Other Articles We Think You Might Enjoy:
Do TDS/ppm Meters Provide Meaningful Information About My Water Quality?
How To Tell If Your Home Has Lead Pipes or Plumbing
5 Things You Need To Know About Chromium 6 In Drinking Water

Wildfires and Water Quality

Analies Dyjak @ Friday, March 30, 2018 at 2:12 pm -0400

Analies Dyjak, M.A.  |  Head of Policy

*Updated 9/17/20 to include current data

California, parts of the Pacific Northwest and the Southwestern United States are experiencing some of the worst wildfires in history. We’ve seen a significant increase in both the frequency and magnitude of these destructive natural disasters since 1990. These areas are naturally susceptible to drought-like conditions, but the magnitude of wildfires becomes further heightened due to global warming trends and poor timber harvesting protocols. The overall threat of wildfires is also increasing due to urban sprawl and higher densities of people moving to drought-prone locations. Wildfires can negatively impact water quality and here’s why:

How do Wildfires Affect Water Quality?

After a wildfire event, watersheds become vulnerable to erosion, sedimentation, runoff, and other freshwater impairments. 80% of freshwater resources originate or pass through some type of forested land. Forested watersheds naturally filter rainwater, slow the rate of storm water runoff, and contribute immensely to the health of surrounding tributaries. Once forested vegetation is destroyed, the rate and volume of runoff increases tremendously, which is influenced by topography of an area. Additionally, purifying capabilities become eliminated once forested vegetation is destroyed.

What Type of Water Quality Pollution and How Is It Treated?

Destruction from massive forest fires results in displaced debris, ash, and contamination. Loose detritus of any sorts gets picked up and swept into waterbodies after a subsequent rain event. Water treatment facilities try their best to provide clean drinking water to municipalities, but an influx of suspended solids can make this a very difficult task. Extreme weather events can increase the rate of incoming water, containing high levels of suspended solids. Large deposits of sediment into a water treatment facility increases the levels of suspended material, specifically dissolved organic carbon (DOC), into your drinking water. It can also increase the turbidity or cloudiness of drinking water. Dissolved organic carbon molecules react with chlorine and chloramine, which are used to purify drinking water. This reaction creates disinfection byproducts which we are very familiar with here at Hydroviv.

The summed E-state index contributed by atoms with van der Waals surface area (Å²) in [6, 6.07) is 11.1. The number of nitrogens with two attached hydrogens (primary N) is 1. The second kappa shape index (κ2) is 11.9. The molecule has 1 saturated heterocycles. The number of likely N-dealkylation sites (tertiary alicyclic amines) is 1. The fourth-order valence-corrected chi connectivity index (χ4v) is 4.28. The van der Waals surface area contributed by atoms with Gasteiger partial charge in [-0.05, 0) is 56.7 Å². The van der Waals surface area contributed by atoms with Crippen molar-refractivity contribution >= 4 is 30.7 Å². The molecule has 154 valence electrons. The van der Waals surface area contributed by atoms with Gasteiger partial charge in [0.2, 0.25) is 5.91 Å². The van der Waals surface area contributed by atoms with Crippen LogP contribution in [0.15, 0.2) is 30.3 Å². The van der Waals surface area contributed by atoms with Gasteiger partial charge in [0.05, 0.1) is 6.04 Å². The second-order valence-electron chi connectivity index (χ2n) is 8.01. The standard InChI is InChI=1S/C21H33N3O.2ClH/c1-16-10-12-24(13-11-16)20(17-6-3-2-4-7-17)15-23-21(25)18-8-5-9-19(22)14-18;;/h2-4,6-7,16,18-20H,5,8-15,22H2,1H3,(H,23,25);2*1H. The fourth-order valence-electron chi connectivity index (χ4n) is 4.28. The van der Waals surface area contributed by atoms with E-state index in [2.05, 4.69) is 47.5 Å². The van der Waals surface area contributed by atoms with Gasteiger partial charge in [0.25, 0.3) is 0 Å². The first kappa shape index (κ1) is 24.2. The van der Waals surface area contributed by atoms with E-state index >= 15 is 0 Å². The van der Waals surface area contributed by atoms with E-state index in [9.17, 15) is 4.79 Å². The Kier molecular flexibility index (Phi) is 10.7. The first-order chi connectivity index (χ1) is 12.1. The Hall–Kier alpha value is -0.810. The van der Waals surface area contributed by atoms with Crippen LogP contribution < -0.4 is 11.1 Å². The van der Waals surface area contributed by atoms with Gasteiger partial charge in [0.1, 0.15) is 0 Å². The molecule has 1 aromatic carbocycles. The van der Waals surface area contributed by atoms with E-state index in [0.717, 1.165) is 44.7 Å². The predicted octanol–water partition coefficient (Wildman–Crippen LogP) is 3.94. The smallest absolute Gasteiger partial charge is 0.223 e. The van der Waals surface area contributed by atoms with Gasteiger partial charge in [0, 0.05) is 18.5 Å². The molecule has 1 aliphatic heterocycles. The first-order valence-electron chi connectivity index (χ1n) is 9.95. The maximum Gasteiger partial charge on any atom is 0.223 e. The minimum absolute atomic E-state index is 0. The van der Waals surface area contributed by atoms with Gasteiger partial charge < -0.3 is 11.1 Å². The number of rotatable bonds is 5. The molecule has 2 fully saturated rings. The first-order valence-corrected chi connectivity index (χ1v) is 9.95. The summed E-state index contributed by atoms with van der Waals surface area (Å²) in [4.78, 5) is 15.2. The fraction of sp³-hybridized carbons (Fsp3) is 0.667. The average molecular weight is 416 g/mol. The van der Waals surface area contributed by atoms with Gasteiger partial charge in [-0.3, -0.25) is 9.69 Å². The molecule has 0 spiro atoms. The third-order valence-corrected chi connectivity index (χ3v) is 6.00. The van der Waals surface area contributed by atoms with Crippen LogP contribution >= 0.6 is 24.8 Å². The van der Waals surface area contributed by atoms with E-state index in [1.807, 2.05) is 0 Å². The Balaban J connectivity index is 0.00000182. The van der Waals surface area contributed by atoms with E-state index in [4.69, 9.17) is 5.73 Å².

Introduction of Chemicals Into Waterbodies

Fire retardant chemicals are necessary to contain wildfire destruction, but there are several negative consequences associated with their impact on freshwater resources. The typical "slurry" used to combat wildfires is a mixture of water, ammonium phosphate fertilizers, colorants, corrosion inhibitors, thickeners, stabilizers, and bactericides. Little is known about health effects to humans, but many of these contaminants are toxic to aquatic species. Per and Polyfluoralkyl Substances (PFAS) are a main ingredient in Aqueous Fire Fighting Foam or AFFF. AFFF is typically used to extinguish fires derived from flammable liquids, and less so wildfires, but it's important to mention PFAS when talking about fire suppression. That being said, little is known about health effects associated with a typical fire suppressant slurry. 

What To Do:

Listen to public disclosures and follow recommendations from state and local governments. 

Other Articles We Think You Might Enjoy:
How Does Stormwater Runoff Affect Drinking Water?
Surface Water Pollution: What You Need To Know
Does California Have a Lead Problem?